Developing a local policy for CIC is essential to decrease anxiety and confusion for parents, school staff and health professionals and will ensure commitment and promote shared governance and ownership (Carlin, 2005; Fishwick and Gormley, 2004). The guiding principle throughout all negotiation, planning and training must be to safeguard the child and the employees who agree to undertake the procedure.

Protection and preventing harm

Health professionals need to reassure carers that CIC is a normal everyday procedure which, if painful, would be unacceptable to the child and would result in non compliance. Extensive research has demonstrated the efficacy of the procedure and shown that carers performing CIC pose no more risk than an individual performing self catheterisation (Moore et al, 2007).

CIC ensures complete bladder emptying, thereby preventing infection, preserving renal function and promoting continence. This in turn increases self esteem, self worth, positive body image and the confidence to enjoy and participate in normal everyday activities. This helps to secure the child’s physical, psychological, emotional and social wellbeing (DfES and DH, 2004; DH 2003). Failing to carry out CIC in school puts children with continence problems at significant risk of harm and is detrimental to their overall health and safety.

The Children Act (2004) requires organisations employing staff in child care positions to ensure that these staff have regular checks by the criminal investigations bureau. This allows them to provide intimate care without needing a second person present (Carlin, 2005). Written consent from parents and head teacher is essential to protect everyone involved in CIC (Carlin, 2005; DH, 2001).

Who can perform CIC?

There is no contractual obligation for teachers and non teaching staff to manage pupils’ medical needs, and staff do so voluntarily.

To ensure safety and protection, CIC must be delivered reliably and consistently during the school day by someone familiar and acceptable to the child. Privacy and dignity dictates that the number of people present during the procedure should be kept to a minimum and there must be cover for absence and sickness.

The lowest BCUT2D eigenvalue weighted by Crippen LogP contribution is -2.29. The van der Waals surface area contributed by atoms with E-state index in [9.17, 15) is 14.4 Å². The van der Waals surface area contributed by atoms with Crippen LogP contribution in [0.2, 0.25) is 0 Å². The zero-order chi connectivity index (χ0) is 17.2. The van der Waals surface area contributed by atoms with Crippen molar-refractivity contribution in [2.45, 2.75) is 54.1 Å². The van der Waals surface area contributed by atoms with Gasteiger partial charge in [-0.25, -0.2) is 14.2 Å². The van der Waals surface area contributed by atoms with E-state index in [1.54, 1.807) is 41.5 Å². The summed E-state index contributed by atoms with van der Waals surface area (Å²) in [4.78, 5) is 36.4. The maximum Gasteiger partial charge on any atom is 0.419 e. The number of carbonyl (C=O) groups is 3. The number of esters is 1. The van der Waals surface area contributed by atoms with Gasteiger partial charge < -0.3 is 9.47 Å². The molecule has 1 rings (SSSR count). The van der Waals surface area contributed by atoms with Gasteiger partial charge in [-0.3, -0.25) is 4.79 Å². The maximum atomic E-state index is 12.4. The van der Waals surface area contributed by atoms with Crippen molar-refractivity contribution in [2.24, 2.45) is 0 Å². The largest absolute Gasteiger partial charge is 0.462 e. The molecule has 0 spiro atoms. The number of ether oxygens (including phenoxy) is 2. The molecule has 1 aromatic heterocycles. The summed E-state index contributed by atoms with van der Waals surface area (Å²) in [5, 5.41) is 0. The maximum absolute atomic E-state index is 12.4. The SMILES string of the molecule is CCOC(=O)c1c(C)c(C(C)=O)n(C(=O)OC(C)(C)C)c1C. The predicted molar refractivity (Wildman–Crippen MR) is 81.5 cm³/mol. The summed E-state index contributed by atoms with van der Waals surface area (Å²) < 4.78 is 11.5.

It is practical for CIC to be undertaken by school staff (DH, 2000) as they have a common law duty of care to behave as a responsible, careful parent would do to promote the welfare, health and safety of children (DoE, 2001; The Royal College of Nursing, Carlin, 2005) suggest that CIC can be safely taught to unqualified personnel and in school the classroom assistant is the logical choice. Office staff, dinner ladies and other school staff may also be considered as suitable carers. In the absence of any volunteers it may be necessary for schools to advertise and employ someone specifically for this purpose.

In some areas parents are expected to come into school to perform CIC or to change a continence product. This does not foster independence or promote social normality for the child and contravenes the Equality Act 2010. It is also inappropriate to leave a child in soiled or wet clothes until a parent is able to attend (Carlin, 2005)

Facilities and equipment

The Local Education Authority (LEA) has a responsibility to provide an appropriate room for medical treatment with suitable hand washing and toilet facilities (DoE,1999). Funds are available for schools via the LEA annual school action initiative fund to improve the physical environment so that children with disabilities can access mainstream education. Facilities must take account of the need for privacy and dignity.